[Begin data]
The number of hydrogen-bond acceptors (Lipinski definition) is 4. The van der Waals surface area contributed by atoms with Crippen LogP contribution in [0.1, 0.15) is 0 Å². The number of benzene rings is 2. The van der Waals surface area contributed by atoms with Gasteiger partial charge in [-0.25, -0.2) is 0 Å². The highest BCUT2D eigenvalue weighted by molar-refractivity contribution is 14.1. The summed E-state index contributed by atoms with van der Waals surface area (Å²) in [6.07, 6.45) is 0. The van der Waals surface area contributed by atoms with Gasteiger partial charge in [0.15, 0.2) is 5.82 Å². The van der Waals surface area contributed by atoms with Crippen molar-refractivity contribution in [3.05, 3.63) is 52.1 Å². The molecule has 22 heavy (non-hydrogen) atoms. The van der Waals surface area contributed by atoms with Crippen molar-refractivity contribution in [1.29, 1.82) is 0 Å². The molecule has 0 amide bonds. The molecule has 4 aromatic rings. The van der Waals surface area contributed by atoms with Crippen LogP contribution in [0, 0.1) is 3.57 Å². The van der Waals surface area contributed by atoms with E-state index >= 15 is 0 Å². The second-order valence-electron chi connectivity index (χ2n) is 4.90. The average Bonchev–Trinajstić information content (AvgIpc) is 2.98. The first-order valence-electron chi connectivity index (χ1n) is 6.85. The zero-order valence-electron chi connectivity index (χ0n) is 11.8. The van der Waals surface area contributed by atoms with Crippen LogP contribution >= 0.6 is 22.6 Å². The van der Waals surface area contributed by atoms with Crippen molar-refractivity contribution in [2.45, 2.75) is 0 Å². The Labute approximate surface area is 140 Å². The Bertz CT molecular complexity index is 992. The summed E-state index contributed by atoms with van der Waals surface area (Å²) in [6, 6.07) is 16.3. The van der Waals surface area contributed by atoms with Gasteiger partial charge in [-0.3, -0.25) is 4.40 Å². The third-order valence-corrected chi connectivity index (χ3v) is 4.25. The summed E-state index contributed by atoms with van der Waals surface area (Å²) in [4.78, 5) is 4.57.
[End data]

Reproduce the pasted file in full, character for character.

The number of hydrogen-bond acceptors (Lipinski definition) is 4. The van der Waals surface area contributed by atoms with Crippen LogP contribution in [0.1, 0.15) is 0 Å². The number of benzene rings is 2. The van der Waals surface area contributed by atoms with Gasteiger partial charge in [-0.25, -0.2) is 0 Å². The highest BCUT2D eigenvalue weighted by molar-refractivity contribution is 14.1. The summed E-state index contributed by atoms with van der Waals surface area (Å²) in [6.07, 6.45) is 0. The van der Waals surface area contributed by atoms with Gasteiger partial charge in [0.15, 0.2) is 5.82 Å². The van der Waals surface area contributed by atoms with Crippen molar-refractivity contribution in [3.05, 3.63) is 52.1 Å². The molecule has 22 heavy (non-hydrogen) atoms. The van der Waals surface area contributed by atoms with Crippen molar-refractivity contribution in [1.29, 1.82) is 0 Å². The molecule has 0 amide bonds. The molecule has 4 aromatic rings. The van der Waals surface area contributed by atoms with Crippen LogP contribution in [0, 0.1) is 3.57 Å². The van der Waals surface area contributed by atoms with E-state index >= 15 is 0 Å². The second-order valence-electron chi connectivity index (χ2n) is 4.90. The average Bonchev–Trinajstić information content (AvgIpc) is 2.98. The first-order valence-electron chi connectivity index (χ1n) is 6.85. The zero-order valence-electron chi connectivity index (χ0n) is 11.8. The van der Waals surface area contributed by atoms with Crippen LogP contribution >= 0.6 is 22.6 Å². The van der Waals surface area contributed by atoms with Crippen molar-refractivity contribution in [2.45, 2.75) is 0 Å². The Labute approximate surface area is 140 Å². The Bertz CT molecular complexity index is 992. The summed E-state index contributed by atoms with van der Waals surface area (Å²) in [6, 6.07) is 16.3. The van der Waals surface area contributed by atoms with Gasteiger partial charge in [-0.3, -0.25) is 4.40 Å². The third-order valence-corrected chi connectivity index (χ3v) is 4.25. The summed E-state index contributed by atoms with van der Waals surface area (Å²) in [4.78, 5) is 4.57.